LONDON (Reuters) - Scientists have found important genetic differences between people that may help explain why some smokers get lung cancer and others do not.
Three teams from France, Iceland and the United States said on Wednesday they had pinpointed a region of the genome containing genes that can put smokers at even greater risk of contracting the killer disease.
In all three studies, nicotine appears a major culprit.
The findings could eventually lead to better ways to prevent and treat lung cancer, the biggest cause of cancer-related death globally in men and the second most common in women.
“It opens the possibility that treatments that block these genes could be very beneficial as a treatment strategy against lung cancer, as well as against addiction,” Paul Brennan of the International Agency for Research on Cancer in Lyon, France, told reporters.
Smoking causes nine out of 10 cases of lung cancer. Yet only about 15 percent of smokers actually develop the condition and doctors have long suspected that a genetic element is involved.
The new research confirms some smokers are indeed more vulnerable because of their DNA profile. Smokers with two copies of the genetic variations stand around a 23 percent risk of lung cancer, according to Brennan.
The findings mark another step in unraveling the genetic basis of diseases by analyzing common changes in the genetic code known as single nucleotide polymorphisms, or SNPs (pronounced “snips).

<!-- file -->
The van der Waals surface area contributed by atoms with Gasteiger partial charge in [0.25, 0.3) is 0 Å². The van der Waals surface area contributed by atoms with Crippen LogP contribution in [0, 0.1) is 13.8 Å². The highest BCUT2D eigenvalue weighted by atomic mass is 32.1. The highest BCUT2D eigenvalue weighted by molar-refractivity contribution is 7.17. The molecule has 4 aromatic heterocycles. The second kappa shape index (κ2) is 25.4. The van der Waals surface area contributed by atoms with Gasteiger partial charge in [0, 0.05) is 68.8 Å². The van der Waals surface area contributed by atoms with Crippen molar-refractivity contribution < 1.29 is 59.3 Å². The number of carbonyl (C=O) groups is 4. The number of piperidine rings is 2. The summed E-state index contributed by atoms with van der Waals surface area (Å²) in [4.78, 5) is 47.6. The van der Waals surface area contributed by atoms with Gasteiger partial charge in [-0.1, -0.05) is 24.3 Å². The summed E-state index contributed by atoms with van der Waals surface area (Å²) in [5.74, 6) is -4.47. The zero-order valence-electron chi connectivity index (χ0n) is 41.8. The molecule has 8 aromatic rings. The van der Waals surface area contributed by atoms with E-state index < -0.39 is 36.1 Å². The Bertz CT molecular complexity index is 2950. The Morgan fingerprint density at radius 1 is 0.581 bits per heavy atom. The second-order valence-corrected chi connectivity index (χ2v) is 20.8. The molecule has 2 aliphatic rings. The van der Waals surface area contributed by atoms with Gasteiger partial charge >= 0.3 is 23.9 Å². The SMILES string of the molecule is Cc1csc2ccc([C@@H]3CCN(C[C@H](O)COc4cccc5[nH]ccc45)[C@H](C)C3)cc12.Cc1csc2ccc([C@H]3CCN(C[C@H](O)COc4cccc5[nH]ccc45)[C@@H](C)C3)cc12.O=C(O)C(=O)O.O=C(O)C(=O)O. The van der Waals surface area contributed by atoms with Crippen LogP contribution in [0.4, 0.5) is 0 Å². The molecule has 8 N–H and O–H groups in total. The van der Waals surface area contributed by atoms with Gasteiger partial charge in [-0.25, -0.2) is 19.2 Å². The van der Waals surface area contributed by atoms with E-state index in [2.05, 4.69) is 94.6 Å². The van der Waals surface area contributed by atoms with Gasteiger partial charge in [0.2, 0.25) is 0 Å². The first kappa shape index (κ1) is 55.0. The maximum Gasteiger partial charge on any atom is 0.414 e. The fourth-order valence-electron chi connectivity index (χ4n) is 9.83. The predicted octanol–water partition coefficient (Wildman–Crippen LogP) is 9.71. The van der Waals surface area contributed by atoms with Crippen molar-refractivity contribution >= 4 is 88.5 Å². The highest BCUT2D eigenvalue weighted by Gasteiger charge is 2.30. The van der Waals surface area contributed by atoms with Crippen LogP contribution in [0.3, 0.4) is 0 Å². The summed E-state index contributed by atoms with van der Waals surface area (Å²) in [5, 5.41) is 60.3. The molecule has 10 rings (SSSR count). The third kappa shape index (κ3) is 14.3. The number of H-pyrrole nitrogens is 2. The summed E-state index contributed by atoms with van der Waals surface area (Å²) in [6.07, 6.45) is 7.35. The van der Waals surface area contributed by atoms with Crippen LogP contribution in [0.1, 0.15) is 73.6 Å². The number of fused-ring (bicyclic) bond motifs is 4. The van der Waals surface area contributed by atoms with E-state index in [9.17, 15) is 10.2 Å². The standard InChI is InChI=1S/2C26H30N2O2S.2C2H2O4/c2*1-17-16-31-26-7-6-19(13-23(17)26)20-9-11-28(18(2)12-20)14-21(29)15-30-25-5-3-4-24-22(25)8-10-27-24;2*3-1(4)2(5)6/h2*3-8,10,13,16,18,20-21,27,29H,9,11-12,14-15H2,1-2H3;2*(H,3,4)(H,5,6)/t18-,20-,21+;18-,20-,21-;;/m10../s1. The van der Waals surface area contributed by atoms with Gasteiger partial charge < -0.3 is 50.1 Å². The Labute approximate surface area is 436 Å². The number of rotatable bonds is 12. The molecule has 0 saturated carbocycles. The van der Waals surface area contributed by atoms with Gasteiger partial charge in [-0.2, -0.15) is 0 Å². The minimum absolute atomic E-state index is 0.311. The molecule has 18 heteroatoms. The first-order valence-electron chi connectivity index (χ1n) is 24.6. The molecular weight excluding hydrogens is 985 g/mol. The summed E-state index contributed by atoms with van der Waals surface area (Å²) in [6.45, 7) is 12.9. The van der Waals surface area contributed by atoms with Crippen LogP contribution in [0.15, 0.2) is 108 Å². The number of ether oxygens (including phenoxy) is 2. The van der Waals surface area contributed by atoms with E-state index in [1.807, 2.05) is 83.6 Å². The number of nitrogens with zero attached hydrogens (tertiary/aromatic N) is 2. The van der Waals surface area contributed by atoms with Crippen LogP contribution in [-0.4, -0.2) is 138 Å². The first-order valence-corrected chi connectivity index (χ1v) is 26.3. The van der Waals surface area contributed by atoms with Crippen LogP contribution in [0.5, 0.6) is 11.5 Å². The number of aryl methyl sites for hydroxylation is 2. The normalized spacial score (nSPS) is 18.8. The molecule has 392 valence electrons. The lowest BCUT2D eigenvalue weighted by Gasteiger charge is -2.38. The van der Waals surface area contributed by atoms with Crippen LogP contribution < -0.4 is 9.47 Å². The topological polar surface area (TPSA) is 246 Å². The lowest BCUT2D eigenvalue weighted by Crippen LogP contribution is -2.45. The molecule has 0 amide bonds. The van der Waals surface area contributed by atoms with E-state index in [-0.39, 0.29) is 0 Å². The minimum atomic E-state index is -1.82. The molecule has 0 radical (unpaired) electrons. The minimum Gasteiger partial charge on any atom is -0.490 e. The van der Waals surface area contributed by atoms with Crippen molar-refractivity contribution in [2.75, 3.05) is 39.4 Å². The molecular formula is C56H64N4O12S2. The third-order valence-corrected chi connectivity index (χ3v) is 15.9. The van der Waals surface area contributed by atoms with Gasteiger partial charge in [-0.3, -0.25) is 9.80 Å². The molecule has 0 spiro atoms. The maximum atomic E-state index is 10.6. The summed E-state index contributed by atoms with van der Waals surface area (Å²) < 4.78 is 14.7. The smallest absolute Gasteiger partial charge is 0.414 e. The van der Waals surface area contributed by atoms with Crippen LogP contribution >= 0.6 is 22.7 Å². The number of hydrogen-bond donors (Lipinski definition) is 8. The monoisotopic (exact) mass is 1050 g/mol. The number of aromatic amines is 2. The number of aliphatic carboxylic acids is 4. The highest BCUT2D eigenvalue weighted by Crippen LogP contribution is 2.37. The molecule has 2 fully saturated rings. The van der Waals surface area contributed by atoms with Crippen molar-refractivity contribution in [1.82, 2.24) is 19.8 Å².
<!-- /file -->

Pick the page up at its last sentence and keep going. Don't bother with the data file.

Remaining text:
Since early 2007, variations at nearly 100 places on the genome have been linked to diabetes, heart disease and certain cancers.
Significantly, all three groups publishing results in Nature and Nature Genetics zeroed in on tell-tale variants in the same area of chromosome 15 that hosts three nicotine receptor genes.
That might suggest nicotine itself is carcinogenic as well as addictive. Alternatively, it could simply be that some people are more likely to get addicted to cigarettes and smoke more, thereby exposing their lungs to greater damage.
“We need to get a better handle on how genetic factors increase risk and what molecular pathways are involved in development of lung cancer,” said Chris Amos at the University of Texas M.D. Anderson Cancer Center in Houston.
Kari Stefansson, the chief executive of Iceland’s Decode Genetics Inc, whose scientists conducted the third study and which sells tests to assess risks for other diseases, was cautious about the value of screening for the new DNA traits.
“This is the first step in understanding what sequence variants lie behind lung cancer and nicotine addiction,” he said.
Other researchers also warned personalized testing could weaken the public health message that everyone should quit smoking. Even if some people have a degree of resistance to lung cancer, they will still likely be vulnerable to smoking-related heart disease and serious respiratory disorders.
Smoking is also the leading cause of heart disease, the number one killer in the developed world, and emphysema.
Editing by Maggie Fox and Matthew Jones